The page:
Tip: You might be able to avoid the problems that could result from a failure to update your agreement by assigning the trustee the responsibility for either making sure the updates happen or actually doing the updates. If the trustee is responsible for the updates, and they are not done, you could take legal action against the trustee.

Change Percentages of Ownership When Making Purchases Under The Trusteed Cross Purchase Agreement, If Desired (And Agreed Upon)

With a trusteed cross purchase agreement, the buyers can purchase the business interest in any agreed-upon proportions. The percentages of ownership can be adjusted to whatever ratio the owners agree upon.

Example(s): Say you own a business with two co-owners, Bert (your son) and Ben (no relation). You own 40 percent, Bert owns 40 percent, and Ben owns 20 percent. All of you are bound under a trusteed cross purchase agreement. You die. The fair market value (FMV) of the business when you die is $100,000. The FMV of your 40 percent interest equals $40,000. Bert buys one-fourth of your interest at the FMV price of $10,000 by delivering the payment to the trustee. The trustee issues a certificate to Bert reflecting the purchase. Bert's interest in the business is now valued at $50,000 and has increased from 40 percent to 50 percent. Ben buys the remaining three-fourths of your interest at the FMV price of $30,000 by delivering payment to the trustee and receives a certificate reflecting the purchase. Ben's interest is now valued at $50,000 and has increased from 20 percent to 50 percent. The trustee delivers the proceeds from the sale to your estate.

Tax Considerations

Income Tax

Normally No Capital Gain to Seller's Estate

When you die, your stock receives a new basis equal to the fair market value (FMV) typically determined at the date of death (called a step-up in basis). When the sale price under the trusteed cross purchase plan is accepted as the FMV, there shouldn't be any capital gain or loss realized by your estate.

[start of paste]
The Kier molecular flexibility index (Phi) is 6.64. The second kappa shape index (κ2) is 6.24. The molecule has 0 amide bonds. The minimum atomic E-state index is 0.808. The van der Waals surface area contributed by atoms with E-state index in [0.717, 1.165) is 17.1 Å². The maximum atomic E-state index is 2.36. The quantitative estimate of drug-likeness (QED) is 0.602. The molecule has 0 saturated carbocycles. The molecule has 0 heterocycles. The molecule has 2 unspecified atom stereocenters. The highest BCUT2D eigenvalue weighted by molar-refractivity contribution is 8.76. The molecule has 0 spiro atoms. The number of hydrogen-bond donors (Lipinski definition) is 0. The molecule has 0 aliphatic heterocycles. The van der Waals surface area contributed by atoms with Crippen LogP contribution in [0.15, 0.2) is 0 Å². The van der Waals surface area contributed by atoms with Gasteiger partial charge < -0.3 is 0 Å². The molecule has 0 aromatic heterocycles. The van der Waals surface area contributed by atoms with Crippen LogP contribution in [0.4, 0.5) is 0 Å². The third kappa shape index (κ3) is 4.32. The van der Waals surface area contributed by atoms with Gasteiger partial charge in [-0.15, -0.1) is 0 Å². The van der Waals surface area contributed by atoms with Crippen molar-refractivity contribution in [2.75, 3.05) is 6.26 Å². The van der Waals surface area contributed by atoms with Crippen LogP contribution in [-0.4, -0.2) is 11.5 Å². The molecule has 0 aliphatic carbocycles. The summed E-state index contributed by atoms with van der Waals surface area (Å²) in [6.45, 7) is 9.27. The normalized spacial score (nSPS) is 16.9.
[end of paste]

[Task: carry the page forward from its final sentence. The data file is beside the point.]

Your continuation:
Example(s): Assume you paid $50,000 for your share of the business (your basis). You die. Your estate sells your business interest to your co-owners through the trustee and receives $150,000, representing the sale price for your interest under the agreement. This value is accepted as the fair market value for taxation. The basis of your interest is stepped-up from your original $50,000 to the new value of $150,000, and your estate does not need to recognize any capital gain.

Capital Gain with and without Step-Up


No Step-Up

Estate Receives Step-Up

FMV/Sale Price Basis Capital Gain







Even though this seems clear-cut, it still would be wise to consult a tax advisor.

Caution: If an estate of a person who died in 2010 elected out of the federal estate tax, estate property may have received a carryover or modified carryover basis and not a step-up in basis.

Buyers Receive Increase in Basis

When surviving co-owners buy a business interest under the trusteed cross purchase agreement, their basis (investment) in the stock is increased (stepped up) by the amount of the purchase price. This leads to a reduced capital gain if the stock is later sold.